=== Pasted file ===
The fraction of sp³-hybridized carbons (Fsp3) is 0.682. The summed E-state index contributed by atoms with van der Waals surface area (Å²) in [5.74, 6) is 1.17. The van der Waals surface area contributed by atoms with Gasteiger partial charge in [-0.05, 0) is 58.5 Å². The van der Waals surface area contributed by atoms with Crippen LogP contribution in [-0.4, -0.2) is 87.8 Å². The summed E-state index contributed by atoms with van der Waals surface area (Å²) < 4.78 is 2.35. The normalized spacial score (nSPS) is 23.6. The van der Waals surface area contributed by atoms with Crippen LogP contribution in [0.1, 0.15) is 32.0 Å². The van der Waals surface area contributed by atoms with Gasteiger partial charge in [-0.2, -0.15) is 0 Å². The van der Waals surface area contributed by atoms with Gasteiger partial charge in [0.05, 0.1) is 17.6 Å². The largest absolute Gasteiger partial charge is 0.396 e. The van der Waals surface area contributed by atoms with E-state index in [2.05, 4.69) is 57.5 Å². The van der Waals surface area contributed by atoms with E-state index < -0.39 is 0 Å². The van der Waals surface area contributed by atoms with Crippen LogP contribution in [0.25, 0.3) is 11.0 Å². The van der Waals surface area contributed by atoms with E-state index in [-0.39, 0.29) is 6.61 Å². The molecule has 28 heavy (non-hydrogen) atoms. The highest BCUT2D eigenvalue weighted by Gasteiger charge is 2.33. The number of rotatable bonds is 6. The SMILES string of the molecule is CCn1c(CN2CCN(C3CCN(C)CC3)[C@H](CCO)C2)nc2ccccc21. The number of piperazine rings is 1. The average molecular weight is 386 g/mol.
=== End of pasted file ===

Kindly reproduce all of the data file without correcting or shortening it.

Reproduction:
The fraction of sp³-hybridized carbons (Fsp3) is 0.682. The summed E-state index contributed by atoms with van der Waals surface area (Å²) in [5.74, 6) is 1.17. The van der Waals surface area contributed by atoms with Gasteiger partial charge in [-0.05, 0) is 58.5 Å². The van der Waals surface area contributed by atoms with Crippen LogP contribution in [-0.4, -0.2) is 87.8 Å². The summed E-state index contributed by atoms with van der Waals surface area (Å²) < 4.78 is 2.35. The normalized spacial score (nSPS) is 23.6. The van der Waals surface area contributed by atoms with Crippen LogP contribution in [0.1, 0.15) is 32.0 Å². The van der Waals surface area contributed by atoms with Gasteiger partial charge in [-0.2, -0.15) is 0 Å². The van der Waals surface area contributed by atoms with Gasteiger partial charge in [0.05, 0.1) is 17.6 Å². The largest absolute Gasteiger partial charge is 0.396 e. The van der Waals surface area contributed by atoms with E-state index in [2.05, 4.69) is 57.5 Å². The van der Waals surface area contributed by atoms with E-state index < -0.39 is 0 Å². The van der Waals surface area contributed by atoms with Crippen LogP contribution in [0.25, 0.3) is 11.0 Å². The van der Waals surface area contributed by atoms with E-state index in [-0.39, 0.29) is 6.61 Å². The molecule has 28 heavy (non-hydrogen) atoms. The highest BCUT2D eigenvalue weighted by Gasteiger charge is 2.33. The number of rotatable bonds is 6. The SMILES string of the molecule is CCn1c(CN2CCN(C3CCN(C)CC3)[C@H](CCO)C2)nc2ccccc21. The number of piperazine rings is 1. The average molecular weight is 386 g/mol.